All web pages connected by 19 clicks or less, physicist finds
This image, courtesy of The Opte Project, shows a visual representation of the Web's interconnectedness.
Published Sunday, February 24, 2013 7:00AM EST
Last Updated Sunday, February 24, 2013 7:05AM EST
The estimated one-trillion documents and billions of pages on the web are all connected by an average of just 19 clicks, according to new research from a Hungarian physicist who found cyberspace parallels to Hollywood’s 'Six Degrees of Kevin Bacon' theory.
Albert-Laszlo Barabasi's work was published this week in the journal Philosophical Transactions of the Royal Society, as part of a discussion on web science.
The Kevin Bacon theory states that every actor in Hollywood is connected to the "Footloose" star by six degrees or less. For example, Kevin Bacon and Charlie Chaplin are two degrees apart because Chaplin appeared in "The Gentleman Tramp" with Walter Matthau, and Matthau and Bacon appeared together in "JFK."
Barabasi says everything on the web is similarly connected through small "nodes," such as specialized web pages, and large, highly-connected nodes such as Facebook and Google, which serve as the hubs that hold the entire network together.
That means that wherever you are in the world, and whatever obscure site or random page you happen to be looking at, you could navigate to any other possible location in about 19 clicks.
In his discussion paper, Barabasi calls it the "small world property" -- a rule which states that two nodes in a network, even one as large as the web, "are likely to be connected by a relatively short path of nodes -- in the case of the web, the path length is about 19."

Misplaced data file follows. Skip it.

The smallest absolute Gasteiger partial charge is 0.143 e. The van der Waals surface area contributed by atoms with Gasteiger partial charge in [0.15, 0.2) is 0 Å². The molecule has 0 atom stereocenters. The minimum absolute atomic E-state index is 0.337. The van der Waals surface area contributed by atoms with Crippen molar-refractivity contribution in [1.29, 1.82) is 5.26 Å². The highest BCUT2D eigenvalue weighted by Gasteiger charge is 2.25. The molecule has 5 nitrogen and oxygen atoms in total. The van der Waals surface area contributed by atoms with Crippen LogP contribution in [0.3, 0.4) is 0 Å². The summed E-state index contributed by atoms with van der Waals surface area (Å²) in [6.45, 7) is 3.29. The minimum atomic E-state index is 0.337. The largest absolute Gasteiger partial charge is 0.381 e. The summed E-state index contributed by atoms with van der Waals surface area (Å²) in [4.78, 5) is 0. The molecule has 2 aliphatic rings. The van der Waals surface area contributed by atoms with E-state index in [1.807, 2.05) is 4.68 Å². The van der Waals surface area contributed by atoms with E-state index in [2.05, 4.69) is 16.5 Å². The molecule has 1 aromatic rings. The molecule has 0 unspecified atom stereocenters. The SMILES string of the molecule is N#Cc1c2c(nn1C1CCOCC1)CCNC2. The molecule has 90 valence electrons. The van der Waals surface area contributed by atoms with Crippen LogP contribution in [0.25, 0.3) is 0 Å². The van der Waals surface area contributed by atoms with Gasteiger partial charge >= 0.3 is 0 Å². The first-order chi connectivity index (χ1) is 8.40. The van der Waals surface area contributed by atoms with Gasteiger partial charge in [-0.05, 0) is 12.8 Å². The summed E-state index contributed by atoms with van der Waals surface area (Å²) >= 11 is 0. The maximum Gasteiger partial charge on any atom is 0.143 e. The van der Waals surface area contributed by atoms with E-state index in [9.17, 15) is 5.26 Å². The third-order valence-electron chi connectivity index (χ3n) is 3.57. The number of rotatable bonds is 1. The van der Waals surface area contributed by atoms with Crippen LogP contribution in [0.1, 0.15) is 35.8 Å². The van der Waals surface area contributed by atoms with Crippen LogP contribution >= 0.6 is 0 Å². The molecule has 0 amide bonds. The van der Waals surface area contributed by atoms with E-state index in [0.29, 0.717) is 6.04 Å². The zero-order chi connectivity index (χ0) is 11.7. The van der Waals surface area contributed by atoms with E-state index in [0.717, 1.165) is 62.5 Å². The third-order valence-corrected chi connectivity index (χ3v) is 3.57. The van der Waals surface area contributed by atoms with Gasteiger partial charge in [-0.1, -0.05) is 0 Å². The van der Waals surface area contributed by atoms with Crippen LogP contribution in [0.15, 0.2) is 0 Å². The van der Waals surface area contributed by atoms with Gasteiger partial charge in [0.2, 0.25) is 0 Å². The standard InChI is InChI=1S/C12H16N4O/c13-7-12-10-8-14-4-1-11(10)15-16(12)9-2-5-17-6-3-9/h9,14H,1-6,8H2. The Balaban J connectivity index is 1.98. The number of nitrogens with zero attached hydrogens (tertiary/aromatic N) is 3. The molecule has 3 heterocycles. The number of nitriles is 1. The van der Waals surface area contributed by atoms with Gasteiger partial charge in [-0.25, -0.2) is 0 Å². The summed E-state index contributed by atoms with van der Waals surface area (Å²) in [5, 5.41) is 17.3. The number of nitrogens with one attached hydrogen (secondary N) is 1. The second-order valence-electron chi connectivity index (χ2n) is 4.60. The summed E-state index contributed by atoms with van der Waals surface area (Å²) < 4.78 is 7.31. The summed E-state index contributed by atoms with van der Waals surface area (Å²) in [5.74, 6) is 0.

Barabasi also says the web is a "scale-free" network as opposed to a random network. That means that instead of all nodes having roughly the same level of connectedness, "we should expect a few nodes to be very highly connected, and the vast majority to have smaller degree than the average."
And the connectedness of the network remains constant regardless of how large it grows.
Barabasi, who teaches at Northeastern and Harvard University and is the author of "Bursts: The Hidden Pattern Behind Everything We Do," has made a career of studying complex networks.
He says humans tend to group into communities of like-minded individuals with similar interests and geographic location, both in the real world and online -- a trend that is present whether the network is small or massive.
There's a certain hierarchy that is often present on the web as well, Barabasi found.
Nodes that appeared earlier in the network are more likely to become hubs because the older a page or site is, the longer it has had an opportunity to create outgoing links and to collect incoming links, which serve as the currency of connectivity on the web.
However, the age of a node, in relation to its connectedness, is more of a guiding principal than a hard and fast rule. Facebook and Twitter, for example, are relative newcomers to the web that have quickly shot to the top in terms of their connected status.